Category Archives: Michelle Cusolito

I spent my childhood mucking about in the fields, forests, and swamps around the farm where I grew up. As an Exchange Student in high school, I traded rural living for city life in Cebu, Philippines. These early experiences set me on my current course exploring nature and culture like the locals. When I’m not mucking around the world, I’m usually in my local coffee shop weaving these experiences into stories for children.

Michelle Cusolito: Go Mushroom Hunting With Your Kids

From: Polliwog on Safari
October 19, 2012 at 08:33AM

Photo taken in Bartlett, NH 6 Oct 2012

Many people associate autumn with aging and the approach of death. Indeed many poems have been written about being in the “autumn” of one’s life. Sure, annual plants die during the first frost. Deciduous trees lose their leaves and  look dead to some. But around here, mushroom/fungi seem to come to life out of nowhere during September and October.

Have you noticed how many are around? Last year, I took a walk and focused on locating and photographing the variety of mushrooms I saw. Yesterday, I left my camera at home but saw just as many when I was out in our woods.

So here’s a nature adventure for you and your kids this weekend- go out mushroom hunting! Maybe hand your kids a point and shoot camera and see how many they can photograph. (Use the “macro” setting to get good shots. The symbol looks like a flower on most cameras). Later, you can try to identify them using a field guide, if you choose.

CAUTION: Just remember that many mushrooms are poisonous. Only trained experts should pick and eat mushrooms. In fact, I generally encourage my kids not to touch mushrooms because I can’t identify the poisonous ones. If we do touch them, we immediately wash our hands thoroughly.

How many different kinds of mushrooms do you think you can find? Have your kids make a prediction before you go out. Then, I hope you’ll report back to us!

If you don’t live in the northeast or an area with lots of mushrooms right now, what organism can you search out this weekend? I’d love to hear what you find.

Related Posts:
Mushroom Hunting

Stress Therapy: Get Back To Nature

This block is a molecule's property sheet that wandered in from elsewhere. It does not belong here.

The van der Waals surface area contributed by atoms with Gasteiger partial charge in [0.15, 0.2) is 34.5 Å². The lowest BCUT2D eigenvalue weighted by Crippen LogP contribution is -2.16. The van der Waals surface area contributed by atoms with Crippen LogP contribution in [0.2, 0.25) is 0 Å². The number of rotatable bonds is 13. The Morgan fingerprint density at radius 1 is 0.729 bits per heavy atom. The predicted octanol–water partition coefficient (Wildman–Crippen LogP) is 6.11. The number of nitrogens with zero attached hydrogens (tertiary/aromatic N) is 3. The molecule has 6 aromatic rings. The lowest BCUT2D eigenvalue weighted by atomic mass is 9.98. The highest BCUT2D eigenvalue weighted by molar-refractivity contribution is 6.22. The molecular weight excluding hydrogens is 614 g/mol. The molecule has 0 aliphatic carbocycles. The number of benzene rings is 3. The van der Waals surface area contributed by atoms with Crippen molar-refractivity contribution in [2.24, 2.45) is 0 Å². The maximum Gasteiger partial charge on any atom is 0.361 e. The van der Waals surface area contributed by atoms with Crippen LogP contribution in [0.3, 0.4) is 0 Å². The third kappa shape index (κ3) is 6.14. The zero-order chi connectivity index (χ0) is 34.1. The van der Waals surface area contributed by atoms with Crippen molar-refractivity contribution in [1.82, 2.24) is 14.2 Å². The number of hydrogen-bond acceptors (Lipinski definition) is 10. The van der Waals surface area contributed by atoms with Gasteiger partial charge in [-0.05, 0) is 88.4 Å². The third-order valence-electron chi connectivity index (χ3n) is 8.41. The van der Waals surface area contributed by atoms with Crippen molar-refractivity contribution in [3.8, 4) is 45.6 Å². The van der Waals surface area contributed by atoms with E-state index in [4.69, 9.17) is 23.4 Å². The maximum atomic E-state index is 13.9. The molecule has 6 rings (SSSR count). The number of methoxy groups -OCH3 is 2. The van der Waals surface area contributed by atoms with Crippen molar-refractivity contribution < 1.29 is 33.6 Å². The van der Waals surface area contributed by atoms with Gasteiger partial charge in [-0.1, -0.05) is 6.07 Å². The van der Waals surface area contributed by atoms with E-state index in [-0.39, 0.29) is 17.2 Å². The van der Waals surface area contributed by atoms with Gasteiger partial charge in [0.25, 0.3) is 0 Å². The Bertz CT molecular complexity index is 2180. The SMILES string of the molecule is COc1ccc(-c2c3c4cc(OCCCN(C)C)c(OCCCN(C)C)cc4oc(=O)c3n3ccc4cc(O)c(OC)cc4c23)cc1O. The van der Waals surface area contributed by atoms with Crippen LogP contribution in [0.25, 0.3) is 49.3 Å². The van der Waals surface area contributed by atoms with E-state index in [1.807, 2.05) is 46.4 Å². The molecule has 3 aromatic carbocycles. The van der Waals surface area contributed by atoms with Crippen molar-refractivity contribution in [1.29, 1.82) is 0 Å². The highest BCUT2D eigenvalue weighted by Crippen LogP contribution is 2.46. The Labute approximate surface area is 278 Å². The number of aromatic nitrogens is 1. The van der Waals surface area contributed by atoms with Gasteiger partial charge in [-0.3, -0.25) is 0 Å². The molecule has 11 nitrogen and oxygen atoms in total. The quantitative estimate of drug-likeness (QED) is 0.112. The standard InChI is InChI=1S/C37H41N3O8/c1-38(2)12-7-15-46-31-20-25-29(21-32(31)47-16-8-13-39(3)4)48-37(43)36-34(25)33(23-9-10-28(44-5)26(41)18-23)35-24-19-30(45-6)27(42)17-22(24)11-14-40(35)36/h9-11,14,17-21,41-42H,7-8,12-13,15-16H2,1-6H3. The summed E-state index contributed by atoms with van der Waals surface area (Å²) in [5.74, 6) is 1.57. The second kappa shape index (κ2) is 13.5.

Michelle Cusolito: Wordless Wednesday: Leaf on Rock

From: Polliwog on Safari
October 17, 2012 at 08:22AM

You might also like:
Fall Leaves- This post suggests fall leaf crafts you can do with kids, including a modern twist on an old placemat activity.

Michelle Cusolito: Travel Tuesdays: Real Travel

From: Polliwog on Safari
October 16, 2012 at 08:00AM

Real travel is not comfy,  says Ilan Stavans. It’s not tourism.  It’s a
journey.  Maybe a pilgrimage. 
A search. 
A getting lost. 
Back in July, Tom Ashbrook featured Ilan Stavans on his show. I was just back from our latest travel adventure and missed it at the time. I finally listened to the podcast last Friday. It offers an interesting perspective on travel. I hope you ‘ll find some time to listen. You’ll likely want to download it and listen on a portable device in your car or something- it’s about 45 minutes long.
If you want to be a more thoughtful traveler and perhaps turn your journey into a sort of pilgrimage, check out The Way of the Traveler by Joseph Dispenza.
I first read this book more than ten years ago and I confess-I did not initially connect to all of the content. Over time, however, I’ve grown to see the wisdom of Dispenza’s words and have found that the more I follow his suggestions, the more transformative my trips have been.
What do you think about the distinction between travel and tourism? What is “real” travel? Is one kind of travel inherently right while other options are wrong?